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“Why would L.A. not have a pro football team?” Kroenke asked Thursday morning at the Variety-Sports Illustrated Entertainment Summit in Los Angeles.
Jon Wertheim, executive editor and senior writer at Sports Illustrated, moderated the panel.
Kroenke admitted that he was surprised that he was able to move the team from St. Louis. “We didn’t expect to have this opportunity thrown at us,” he said.
Kroenke said the key to the deal was being able to acquire the 300 acres at the site of the now-demolished Hollywood Park thoroughbred race track. He has announced plans for a $2.6 billion stadium complex at the site in Inglewood, but it’s not slated to open until 2019.
So for the first three seasons back in L.A., the Rams will be playing at the Coliseum — and Kroenke knows the team’s performance is paramount.
“We’ve been doing this real estate thing for a long time,” he said. “I’ve always loved sports and you have to make it make sense financially. But you learn over the years that it’s no fun if you don’t win.”
Kevin Demoff, exec VP and chief operating officer, said the team is making a grassroots effort to reset the franchise in Los Angeles.
“The most important thing here is to connect with the generation that grew up without that professional team,” he said. “We want to establish the team to be successful in the long term. Our focus is to bring the same fans now and in 10 years. Our challenge is to convert our generation into die-hard Rams fans.”
Demoff also said, “What impressed me the most is that people are excited to make this a family event. When you live in Los Angeles you have access to almost every event and this is the one they haven’t had. One of the reasons this NFL situation got solved is that Los Angeles is ready to have football back in this city. ”
Coach Jeff Fisher, who starred in college at USC, noted that he previously faced a similar situation when the Houston franchise became the Tennessee Titans.
“It’s a tremendous opportunity and I’m honored to be in a position to come back home,” he said. “My world is the players and that’s what’s important. That’s what I gained from doing this once before and it’s about your focus on the players and getting better.”
Demoff said it’s crucial that the Inglewood location will have an entertainment district attached to the stadium.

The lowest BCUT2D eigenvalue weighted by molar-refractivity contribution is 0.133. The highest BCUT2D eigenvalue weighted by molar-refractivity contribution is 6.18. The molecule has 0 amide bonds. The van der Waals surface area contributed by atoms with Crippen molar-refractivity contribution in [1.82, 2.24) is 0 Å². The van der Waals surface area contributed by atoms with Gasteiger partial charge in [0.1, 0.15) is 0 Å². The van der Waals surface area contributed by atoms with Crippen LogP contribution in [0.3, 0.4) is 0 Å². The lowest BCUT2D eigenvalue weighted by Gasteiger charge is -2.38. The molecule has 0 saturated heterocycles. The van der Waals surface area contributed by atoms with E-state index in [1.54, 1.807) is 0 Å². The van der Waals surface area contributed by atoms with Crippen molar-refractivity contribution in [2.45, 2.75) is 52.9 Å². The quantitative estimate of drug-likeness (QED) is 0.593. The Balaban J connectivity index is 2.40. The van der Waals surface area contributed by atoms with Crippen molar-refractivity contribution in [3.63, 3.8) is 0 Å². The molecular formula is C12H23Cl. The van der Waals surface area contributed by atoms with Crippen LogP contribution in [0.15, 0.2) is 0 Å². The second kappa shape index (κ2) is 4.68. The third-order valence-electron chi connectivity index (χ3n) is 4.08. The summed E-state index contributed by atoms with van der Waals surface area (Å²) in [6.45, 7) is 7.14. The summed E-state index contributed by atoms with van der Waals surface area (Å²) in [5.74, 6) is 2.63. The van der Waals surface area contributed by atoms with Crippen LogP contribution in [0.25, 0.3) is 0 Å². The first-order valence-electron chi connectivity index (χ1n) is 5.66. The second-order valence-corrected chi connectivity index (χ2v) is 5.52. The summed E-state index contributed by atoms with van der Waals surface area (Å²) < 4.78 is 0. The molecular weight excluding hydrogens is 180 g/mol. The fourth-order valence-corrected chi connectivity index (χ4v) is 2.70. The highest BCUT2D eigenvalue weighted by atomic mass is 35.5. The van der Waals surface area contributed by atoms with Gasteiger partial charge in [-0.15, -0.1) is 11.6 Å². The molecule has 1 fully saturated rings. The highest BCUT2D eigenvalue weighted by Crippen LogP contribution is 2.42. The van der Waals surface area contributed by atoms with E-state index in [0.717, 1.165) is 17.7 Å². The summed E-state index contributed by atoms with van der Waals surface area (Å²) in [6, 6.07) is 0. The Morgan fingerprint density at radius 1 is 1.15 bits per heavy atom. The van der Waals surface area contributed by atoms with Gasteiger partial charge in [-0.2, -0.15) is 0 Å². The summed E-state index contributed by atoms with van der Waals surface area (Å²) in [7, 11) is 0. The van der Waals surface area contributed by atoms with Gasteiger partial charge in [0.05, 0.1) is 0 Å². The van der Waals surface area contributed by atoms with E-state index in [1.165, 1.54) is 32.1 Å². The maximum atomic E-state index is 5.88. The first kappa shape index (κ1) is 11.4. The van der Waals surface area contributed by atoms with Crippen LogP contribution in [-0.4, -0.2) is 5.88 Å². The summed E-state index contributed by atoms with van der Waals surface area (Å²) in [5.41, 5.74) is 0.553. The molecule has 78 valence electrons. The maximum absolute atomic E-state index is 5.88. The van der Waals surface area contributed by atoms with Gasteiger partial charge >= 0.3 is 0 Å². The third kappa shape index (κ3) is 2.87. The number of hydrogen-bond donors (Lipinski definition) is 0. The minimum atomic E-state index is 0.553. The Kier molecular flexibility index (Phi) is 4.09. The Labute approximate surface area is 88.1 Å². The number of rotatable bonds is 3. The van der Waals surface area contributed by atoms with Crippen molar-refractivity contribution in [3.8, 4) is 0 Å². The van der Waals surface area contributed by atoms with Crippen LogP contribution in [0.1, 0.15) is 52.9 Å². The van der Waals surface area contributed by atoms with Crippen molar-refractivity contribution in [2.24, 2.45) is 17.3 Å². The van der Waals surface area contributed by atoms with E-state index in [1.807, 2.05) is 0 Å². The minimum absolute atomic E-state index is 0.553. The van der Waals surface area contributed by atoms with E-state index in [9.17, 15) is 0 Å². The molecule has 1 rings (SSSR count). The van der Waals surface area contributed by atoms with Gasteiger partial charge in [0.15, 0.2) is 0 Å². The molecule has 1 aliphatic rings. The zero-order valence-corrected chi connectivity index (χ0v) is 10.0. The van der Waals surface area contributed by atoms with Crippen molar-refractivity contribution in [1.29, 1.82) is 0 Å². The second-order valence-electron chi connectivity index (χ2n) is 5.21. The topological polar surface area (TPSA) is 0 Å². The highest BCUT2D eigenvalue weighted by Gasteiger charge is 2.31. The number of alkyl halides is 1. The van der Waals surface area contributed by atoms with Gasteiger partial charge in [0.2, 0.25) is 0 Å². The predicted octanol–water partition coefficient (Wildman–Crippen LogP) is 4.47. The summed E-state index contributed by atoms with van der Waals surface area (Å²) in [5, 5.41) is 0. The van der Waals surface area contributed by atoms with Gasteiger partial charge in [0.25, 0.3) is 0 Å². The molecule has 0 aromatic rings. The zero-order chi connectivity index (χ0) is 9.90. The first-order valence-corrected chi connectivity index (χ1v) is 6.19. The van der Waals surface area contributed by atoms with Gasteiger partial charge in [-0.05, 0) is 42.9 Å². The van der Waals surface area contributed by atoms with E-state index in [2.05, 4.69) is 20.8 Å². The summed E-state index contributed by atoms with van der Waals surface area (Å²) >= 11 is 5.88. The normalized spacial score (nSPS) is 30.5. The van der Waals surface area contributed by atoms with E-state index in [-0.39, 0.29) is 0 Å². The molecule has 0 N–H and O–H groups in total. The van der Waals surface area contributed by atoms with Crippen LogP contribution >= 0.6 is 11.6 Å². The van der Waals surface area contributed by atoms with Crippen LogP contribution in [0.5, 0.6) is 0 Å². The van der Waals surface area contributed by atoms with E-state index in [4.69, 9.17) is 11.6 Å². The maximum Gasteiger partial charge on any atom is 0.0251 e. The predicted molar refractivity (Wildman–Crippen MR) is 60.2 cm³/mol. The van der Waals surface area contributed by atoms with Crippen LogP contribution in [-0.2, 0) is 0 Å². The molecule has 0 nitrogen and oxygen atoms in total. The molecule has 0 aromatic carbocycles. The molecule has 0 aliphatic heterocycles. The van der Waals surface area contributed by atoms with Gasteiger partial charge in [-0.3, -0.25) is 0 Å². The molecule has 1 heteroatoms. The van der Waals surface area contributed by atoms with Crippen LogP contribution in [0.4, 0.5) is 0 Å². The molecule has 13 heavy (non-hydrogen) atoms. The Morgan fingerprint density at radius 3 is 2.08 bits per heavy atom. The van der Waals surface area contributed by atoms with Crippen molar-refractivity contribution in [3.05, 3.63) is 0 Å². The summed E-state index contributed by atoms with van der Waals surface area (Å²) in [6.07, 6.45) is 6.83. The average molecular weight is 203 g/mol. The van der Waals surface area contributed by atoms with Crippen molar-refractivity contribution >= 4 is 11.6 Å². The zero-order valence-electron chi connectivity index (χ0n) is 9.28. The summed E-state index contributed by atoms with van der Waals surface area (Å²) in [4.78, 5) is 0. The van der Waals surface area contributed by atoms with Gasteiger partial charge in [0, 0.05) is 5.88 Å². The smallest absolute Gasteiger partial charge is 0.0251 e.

“We had to give people a reason to come down,” he added. “We designed the stadium with Los Angeles and Hollywood in mind. The NBA has courtside seats and the NFL doesn’t, but our focus throughout the building is that you design it to replicate what we see in our daily lives in L.A. But the main thing is winning on the field. It starts with having a great football product.”
Kroenke noted that the return of the Rams coincides with the globalization of pro sports.
“When you look at where we are focused as a league, Rams are playing the Giants in London this season, Arsenal is playing over here and the NBA is playing games in London,” he said. “The upshot is that sports is so global, and within the last few years, and that’s where I think people are focusing for growth. Los Angeles is so important to NFL – some people call it gateway to South America and Asia.”
— Variety (@Variety) July 14, 2016
As for the Coliseum, Demoff offered an upbeat take.
“First and foremost it has great history and nostalgia for Los Angeles,” he said. “It won’t be perfect but it’s the home of the Olympics and USC. We have a honeymoon period with the Coliseum right now but we’re thinking of that other stadium. We have to emphasize that we’re going to figure out the idiosyncrasies and move forward.”
Fisher said the Rams players are fired up for the season.
“Our players are truly very excited about being here,” he added. “They have the playground mentally that as long as they play it doesn’t matter where. We sat them down and spelled out the next two to three years and they’re excited to play at the Coliseum. It doesn’t take much from a player standpoint.”
Demoff noted that the Rams have an agreement with the San Diego Chargers should the team chose that option to come to Los Angeles, and that the Oakland Raiders may also relocate.
“This is a potential new blueprint for football,” he said. “I hope the blueprint that we lay is a combination of real estate and sports coming together in a great way. If you look at it there’s two teams for every major sport in this area. Competition always brings out the best in sports.”
Fisher said he’s been impressed with the enthusiasm in Los Angeles. “People are excited to have pro football back in L.A. but most importantly having the Rams back in L.A.”
— Variety (@Variety) July 14, 2016